Bonding over Laksa

By Hilary Ho
Photographs by Julian Sim


laksa aerial


If you don’t want to get into a heated argument in Kuching, then there are a few conversations you’ll want to stay away from. Religion, politics, sports and “best” food spots, to name a few. Since this is a food article, let’s talk about the kinds of “best” food conversations you should specifically stay away from, and they usually concern Kolo Mee and Laksa.


Coffee Shop


Few kinds of food compare to how dearly Kuchingites hold these two close to their hearts, especially if they are served in shops that they have a special bond to. That bond is something shared and created in various ways, whether it’s from childhood favourites or a special discovery. When it comes to bonds, few shops – or Laksa stalls, more specifically – can say that they’re an expert in making bonds like the Laksa Stall in Hoo Joo Coffee Shop, 3rd mile. They’ve been in the bond-making business for 40 years and making it on a recipe that is now 90 years old; that’s a really long time to be making bonds and really good Laksa!

If she’s been selling Laksa for that amount of time and the recipe is that old, you’d be wise to ask me if I’m suggesting that this is a place for the “best” Sarawak Laksa. I wouldn’t blame you for thinking so, but no. I don’t believe there is a “best” place as there are so many great kinds out there! What you can’t run away from, however, is a bowl of really, really good broth.


Silky Gravy


The Aunty that’s been making Laksa here is an expert at it and has been providing consistently delicious Laksa from the day she opened this stall. She’ll be proud to tell you that this is possible due to her making her own paste for her broth, which doesn’t make her subject to changes in taste from paste providers which a lot of Laksa stalls in Kuching are using.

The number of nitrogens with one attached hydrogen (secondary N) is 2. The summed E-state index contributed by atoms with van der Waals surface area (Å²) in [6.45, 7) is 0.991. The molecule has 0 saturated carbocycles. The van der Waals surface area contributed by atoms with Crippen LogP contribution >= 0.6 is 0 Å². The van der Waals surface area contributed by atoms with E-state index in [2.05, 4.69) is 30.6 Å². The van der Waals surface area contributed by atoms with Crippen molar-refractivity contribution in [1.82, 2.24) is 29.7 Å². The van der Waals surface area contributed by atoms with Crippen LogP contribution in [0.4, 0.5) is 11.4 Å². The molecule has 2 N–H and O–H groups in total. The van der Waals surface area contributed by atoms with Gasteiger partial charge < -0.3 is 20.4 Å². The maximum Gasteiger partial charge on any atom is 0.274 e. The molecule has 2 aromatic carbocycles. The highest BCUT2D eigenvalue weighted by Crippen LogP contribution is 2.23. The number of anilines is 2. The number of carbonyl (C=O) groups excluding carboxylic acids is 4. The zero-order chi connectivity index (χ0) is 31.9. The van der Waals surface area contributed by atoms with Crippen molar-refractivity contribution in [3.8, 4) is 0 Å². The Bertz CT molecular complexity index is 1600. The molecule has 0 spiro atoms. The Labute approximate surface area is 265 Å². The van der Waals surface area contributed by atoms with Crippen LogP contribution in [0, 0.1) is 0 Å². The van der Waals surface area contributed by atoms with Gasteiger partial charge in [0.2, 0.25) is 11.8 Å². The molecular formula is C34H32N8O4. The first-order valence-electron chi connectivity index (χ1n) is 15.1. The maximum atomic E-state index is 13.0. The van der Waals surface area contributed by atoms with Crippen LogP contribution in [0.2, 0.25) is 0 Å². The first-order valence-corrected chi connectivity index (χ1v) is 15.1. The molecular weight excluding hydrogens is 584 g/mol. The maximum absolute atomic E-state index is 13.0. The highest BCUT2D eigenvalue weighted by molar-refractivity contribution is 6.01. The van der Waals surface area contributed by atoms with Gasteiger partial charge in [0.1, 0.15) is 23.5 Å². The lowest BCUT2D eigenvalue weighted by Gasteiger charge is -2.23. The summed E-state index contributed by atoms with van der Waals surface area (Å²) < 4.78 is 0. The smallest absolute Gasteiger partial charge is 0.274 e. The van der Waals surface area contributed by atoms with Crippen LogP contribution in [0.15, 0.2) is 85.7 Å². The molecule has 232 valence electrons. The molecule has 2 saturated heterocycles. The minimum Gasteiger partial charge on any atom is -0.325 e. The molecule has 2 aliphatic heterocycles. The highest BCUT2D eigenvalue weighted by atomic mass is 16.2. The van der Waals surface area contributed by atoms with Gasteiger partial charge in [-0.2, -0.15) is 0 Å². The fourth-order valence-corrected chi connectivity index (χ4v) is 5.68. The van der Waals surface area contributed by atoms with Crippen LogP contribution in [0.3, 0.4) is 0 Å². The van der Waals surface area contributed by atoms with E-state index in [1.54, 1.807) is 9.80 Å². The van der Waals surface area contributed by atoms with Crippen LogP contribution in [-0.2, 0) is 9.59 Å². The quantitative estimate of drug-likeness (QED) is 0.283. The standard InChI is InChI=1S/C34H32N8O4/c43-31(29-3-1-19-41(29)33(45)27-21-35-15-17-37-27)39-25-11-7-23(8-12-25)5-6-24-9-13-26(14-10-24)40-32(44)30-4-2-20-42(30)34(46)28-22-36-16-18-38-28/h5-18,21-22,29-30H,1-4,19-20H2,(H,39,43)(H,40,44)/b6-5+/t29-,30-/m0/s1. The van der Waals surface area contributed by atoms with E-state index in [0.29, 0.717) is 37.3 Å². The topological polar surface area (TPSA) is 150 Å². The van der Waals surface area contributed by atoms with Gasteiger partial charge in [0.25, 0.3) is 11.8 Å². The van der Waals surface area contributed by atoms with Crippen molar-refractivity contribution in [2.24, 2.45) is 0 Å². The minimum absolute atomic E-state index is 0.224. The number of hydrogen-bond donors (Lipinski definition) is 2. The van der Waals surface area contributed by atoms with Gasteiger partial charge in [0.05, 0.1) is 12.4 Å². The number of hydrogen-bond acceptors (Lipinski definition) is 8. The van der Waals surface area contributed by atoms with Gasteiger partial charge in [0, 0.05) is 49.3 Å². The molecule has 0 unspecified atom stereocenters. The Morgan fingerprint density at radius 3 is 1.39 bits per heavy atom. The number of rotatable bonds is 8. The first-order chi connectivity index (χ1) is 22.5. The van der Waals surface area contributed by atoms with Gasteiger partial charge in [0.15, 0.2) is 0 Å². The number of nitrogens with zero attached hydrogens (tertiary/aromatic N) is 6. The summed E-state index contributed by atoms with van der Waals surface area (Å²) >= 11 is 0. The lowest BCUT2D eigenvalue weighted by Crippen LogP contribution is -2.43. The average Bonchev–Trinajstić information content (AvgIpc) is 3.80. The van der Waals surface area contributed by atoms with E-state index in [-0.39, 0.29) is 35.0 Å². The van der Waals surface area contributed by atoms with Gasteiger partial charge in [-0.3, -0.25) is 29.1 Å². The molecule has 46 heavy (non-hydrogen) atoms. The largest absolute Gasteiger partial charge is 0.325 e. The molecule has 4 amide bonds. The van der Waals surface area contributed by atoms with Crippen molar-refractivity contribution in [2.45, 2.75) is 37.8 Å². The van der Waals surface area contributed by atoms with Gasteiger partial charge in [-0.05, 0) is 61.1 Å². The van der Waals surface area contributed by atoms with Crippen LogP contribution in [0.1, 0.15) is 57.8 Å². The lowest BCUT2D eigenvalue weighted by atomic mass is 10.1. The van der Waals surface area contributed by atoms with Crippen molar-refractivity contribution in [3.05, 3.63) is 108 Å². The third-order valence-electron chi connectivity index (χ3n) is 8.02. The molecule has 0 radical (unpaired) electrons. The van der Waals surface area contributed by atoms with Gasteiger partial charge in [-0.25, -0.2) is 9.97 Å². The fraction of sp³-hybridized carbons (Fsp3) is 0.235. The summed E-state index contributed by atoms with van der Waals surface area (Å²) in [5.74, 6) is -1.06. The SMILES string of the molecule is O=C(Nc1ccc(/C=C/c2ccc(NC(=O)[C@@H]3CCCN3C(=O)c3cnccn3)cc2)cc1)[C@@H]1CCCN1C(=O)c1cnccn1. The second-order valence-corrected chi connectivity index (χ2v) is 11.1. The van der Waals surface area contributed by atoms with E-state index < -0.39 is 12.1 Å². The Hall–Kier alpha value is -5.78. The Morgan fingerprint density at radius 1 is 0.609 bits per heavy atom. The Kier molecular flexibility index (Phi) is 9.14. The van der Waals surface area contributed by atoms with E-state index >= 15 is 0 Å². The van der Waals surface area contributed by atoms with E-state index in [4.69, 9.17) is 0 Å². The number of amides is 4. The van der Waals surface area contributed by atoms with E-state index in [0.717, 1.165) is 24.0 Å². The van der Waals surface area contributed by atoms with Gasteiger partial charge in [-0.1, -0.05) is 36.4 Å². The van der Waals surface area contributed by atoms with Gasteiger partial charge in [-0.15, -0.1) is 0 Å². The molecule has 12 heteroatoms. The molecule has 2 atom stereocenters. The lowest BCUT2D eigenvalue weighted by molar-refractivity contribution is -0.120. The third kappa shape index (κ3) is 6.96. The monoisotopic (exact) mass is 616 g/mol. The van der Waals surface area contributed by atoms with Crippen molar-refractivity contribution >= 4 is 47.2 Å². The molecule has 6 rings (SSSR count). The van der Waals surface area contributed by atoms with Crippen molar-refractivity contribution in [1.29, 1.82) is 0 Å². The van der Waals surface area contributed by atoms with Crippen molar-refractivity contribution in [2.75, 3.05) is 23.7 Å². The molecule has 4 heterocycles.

What you’ll taste here may be different from what you’re used to, as the first thing you’ll notice is how balanced the flavours are. There isn’t a natural kick of flavours that is common in most stalls, but a very welcome balance of the sour and savoury while also maintaining a very smooth creamy broth that you’ll have no qualms about finishing to the very last drop.


Close Up


Apart from the delicious broth, you’ll notice the most simple of garnishes that top the noodles. It’s a welcome change from the gimmick of large prawns and extravagant parts of the chicken. Everything in this bowl is modest and well thought out. The prawns – though admittedly a bit overcooked on the day of taking these pictures – were big enough to finish in one bite while the chicken strips were juicy and able to soak up the broth well due to the careful way they were stripped.




The thin rice vermicelli noodles were also worth noting as they were both springy and had a nice bite to them. It’s always a welcome addition when Laksa noodles are cooked beautifully as there is rarely anything worse than badly cooked noodles that are either too hard to bite or too soft and slimy to enjoy.

I spoke earlier about bonds, and patrons I’ve spoken to who frequent this stall speak of how these noodles remind them of childhood. It isn’t the idea of Laksa that reminds them of it, but rather the exact taste and flavour. This is the product of consistency and it’s consistency from being able to create what you serve from scratch and knowing exactly what you put in your meals that builds a bond and trust based on flavours, flavours that you know you can turn to like an old friend in an ever-changing world.



Hilary Ho is a teacher, aspiring writer and food traveller who writes about food and lifestyle for his blog When he is not teaching or writing for others, he enjoys wandering the streets in search of food and the stories of the people behind them. He currently resides in Kuching.


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